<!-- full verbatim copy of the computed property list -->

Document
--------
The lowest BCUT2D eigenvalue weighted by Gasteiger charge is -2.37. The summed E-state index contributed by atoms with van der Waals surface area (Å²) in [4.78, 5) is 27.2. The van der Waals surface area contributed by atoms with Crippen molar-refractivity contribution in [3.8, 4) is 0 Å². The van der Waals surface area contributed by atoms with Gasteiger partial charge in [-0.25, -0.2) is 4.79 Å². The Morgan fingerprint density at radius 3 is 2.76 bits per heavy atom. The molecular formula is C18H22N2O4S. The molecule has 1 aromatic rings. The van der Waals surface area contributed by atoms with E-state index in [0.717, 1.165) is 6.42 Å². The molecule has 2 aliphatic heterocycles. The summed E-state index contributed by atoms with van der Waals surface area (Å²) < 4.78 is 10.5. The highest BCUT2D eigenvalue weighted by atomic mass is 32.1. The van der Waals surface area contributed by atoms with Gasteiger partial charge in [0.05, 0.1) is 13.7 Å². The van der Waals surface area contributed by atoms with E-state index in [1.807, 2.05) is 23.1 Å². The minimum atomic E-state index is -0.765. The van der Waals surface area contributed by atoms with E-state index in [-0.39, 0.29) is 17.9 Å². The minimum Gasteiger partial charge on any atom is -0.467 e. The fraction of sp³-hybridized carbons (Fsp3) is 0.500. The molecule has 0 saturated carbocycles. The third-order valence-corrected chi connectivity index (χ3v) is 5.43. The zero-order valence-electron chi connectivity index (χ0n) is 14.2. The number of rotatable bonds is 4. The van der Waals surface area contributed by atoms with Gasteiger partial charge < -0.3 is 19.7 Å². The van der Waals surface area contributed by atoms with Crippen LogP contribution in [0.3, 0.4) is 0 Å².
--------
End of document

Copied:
The lowest BCUT2D eigenvalue weighted by Gasteiger charge is -2.37. The summed E-state index contributed by atoms with van der Waals surface area (Å²) in [4.78, 5) is 27.2. The van der Waals surface area contributed by atoms with Crippen molar-refractivity contribution in [3.8, 4) is 0 Å². The van der Waals surface area contributed by atoms with Gasteiger partial charge in [-0.25, -0.2) is 4.79 Å². The Morgan fingerprint density at radius 3 is 2.76 bits per heavy atom. The molecular formula is C18H22N2O4S. The molecule has 1 aromatic rings. The van der Waals surface area contributed by atoms with E-state index in [0.717, 1.165) is 6.42 Å². The molecule has 2 aliphatic heterocycles. The summed E-state index contributed by atoms with van der Waals surface area (Å²) < 4.78 is 10.5. The highest BCUT2D eigenvalue weighted by atomic mass is 32.1. The van der Waals surface area contributed by atoms with Gasteiger partial charge in [0.05, 0.1) is 13.7 Å². The van der Waals surface area contributed by atoms with E-state index in [1.807, 2.05) is 23.1 Å². The minimum atomic E-state index is -0.765. The van der Waals surface area contributed by atoms with E-state index in [-0.39, 0.29) is 17.9 Å². The minimum Gasteiger partial charge on any atom is -0.467 e. The fraction of sp³-hybridized carbons (Fsp3) is 0.500. The molecule has 0 saturated carbocycles. The third-order valence-corrected chi connectivity index (χ3v) is 5.43. The zero-order valence-electron chi connectivity index (χ0n) is 14.2. The number of rotatable bonds is 4. The van der Waals surface area contributed by atoms with Gasteiger partial charge < -0.3 is 19.7 Å². The van der Waals surface area contributed by atoms with Crippen LogP contribution in [0.3, 0.4) is 0 Å².